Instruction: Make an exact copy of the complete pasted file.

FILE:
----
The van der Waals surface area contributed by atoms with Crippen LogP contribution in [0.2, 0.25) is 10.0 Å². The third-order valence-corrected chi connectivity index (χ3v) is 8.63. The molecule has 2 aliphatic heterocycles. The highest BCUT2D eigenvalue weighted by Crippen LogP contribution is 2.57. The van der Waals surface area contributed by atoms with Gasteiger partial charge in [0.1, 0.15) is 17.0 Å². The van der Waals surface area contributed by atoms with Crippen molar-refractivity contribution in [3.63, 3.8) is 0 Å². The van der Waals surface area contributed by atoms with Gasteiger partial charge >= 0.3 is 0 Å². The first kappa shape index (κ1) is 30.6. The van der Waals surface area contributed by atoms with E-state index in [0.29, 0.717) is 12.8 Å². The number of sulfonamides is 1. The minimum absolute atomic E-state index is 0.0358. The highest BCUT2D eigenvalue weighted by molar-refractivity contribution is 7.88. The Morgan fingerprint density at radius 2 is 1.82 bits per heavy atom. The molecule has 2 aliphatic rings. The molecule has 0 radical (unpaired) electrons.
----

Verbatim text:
The van der Waals surface area contributed by atoms with Crippen LogP contribution in [0.2, 0.25) is 10.0 Å². The third-order valence-corrected chi connectivity index (χ3v) is 8.63. The molecule has 2 aliphatic heterocycles. The highest BCUT2D eigenvalue weighted by Crippen LogP contribution is 2.57. The van der Waals surface area contributed by atoms with Gasteiger partial charge in [0.1, 0.15) is 17.0 Å². The van der Waals surface area contributed by atoms with Crippen molar-refractivity contribution in [3.63, 3.8) is 0 Å². The van der Waals surface area contributed by atoms with Gasteiger partial charge >= 0.3 is 0 Å². The first kappa shape index (κ1) is 30.6. The van der Waals surface area contributed by atoms with E-state index in [0.29, 0.717) is 12.8 Å². The number of sulfonamides is 1. The minimum absolute atomic E-state index is 0.0358. The highest BCUT2D eigenvalue weighted by molar-refractivity contribution is 7.88. The Morgan fingerprint density at radius 2 is 1.82 bits per heavy atom. The molecule has 2 aliphatic rings. The molecule has 0 radical (unpaired) electrons.